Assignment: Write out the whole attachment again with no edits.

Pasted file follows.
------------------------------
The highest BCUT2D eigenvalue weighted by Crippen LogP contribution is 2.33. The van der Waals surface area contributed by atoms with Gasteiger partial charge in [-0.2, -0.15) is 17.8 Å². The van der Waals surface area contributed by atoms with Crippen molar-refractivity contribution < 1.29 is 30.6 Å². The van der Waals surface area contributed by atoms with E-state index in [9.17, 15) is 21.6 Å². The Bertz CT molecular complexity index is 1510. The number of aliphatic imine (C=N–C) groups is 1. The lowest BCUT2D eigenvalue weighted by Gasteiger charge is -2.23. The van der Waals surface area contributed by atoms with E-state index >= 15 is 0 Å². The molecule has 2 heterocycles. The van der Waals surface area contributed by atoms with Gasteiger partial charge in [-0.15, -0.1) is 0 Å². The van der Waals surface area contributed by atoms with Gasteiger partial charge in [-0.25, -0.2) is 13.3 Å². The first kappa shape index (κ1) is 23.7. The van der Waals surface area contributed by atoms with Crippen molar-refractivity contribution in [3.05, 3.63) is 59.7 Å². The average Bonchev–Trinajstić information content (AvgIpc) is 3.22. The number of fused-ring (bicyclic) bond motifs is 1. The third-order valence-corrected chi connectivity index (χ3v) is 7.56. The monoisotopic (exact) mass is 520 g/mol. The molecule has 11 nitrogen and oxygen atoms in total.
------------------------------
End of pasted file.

The highest BCUT2D eigenvalue weighted by Crippen LogP contribution is 2.33. The van der Waals surface area contributed by atoms with Gasteiger partial charge in [-0.2, -0.15) is 17.8 Å². The van der Waals surface area contributed by atoms with Crippen molar-refractivity contribution < 1.29 is 30.6 Å². The van der Waals surface area contributed by atoms with E-state index in [9.17, 15) is 21.6 Å². The Bertz CT molecular complexity index is 1510. The number of aliphatic imine (C=N–C) groups is 1. The lowest BCUT2D eigenvalue weighted by Gasteiger charge is -2.23. The van der Waals surface area contributed by atoms with E-state index >= 15 is 0 Å². The molecule has 2 heterocycles. The van der Waals surface area contributed by atoms with Gasteiger partial charge in [-0.15, -0.1) is 0 Å². The van der Waals surface area contributed by atoms with Gasteiger partial charge in [-0.25, -0.2) is 13.3 Å². The first kappa shape index (κ1) is 23.7. The van der Waals surface area contributed by atoms with Crippen molar-refractivity contribution in [3.05, 3.63) is 59.7 Å². The average Bonchev–Trinajstić information content (AvgIpc) is 3.22. The number of fused-ring (bicyclic) bond motifs is 1. The third-order valence-corrected chi connectivity index (χ3v) is 7.56. The monoisotopic (exact) mass is 520 g/mol. The molecule has 11 nitrogen and oxygen atoms in total.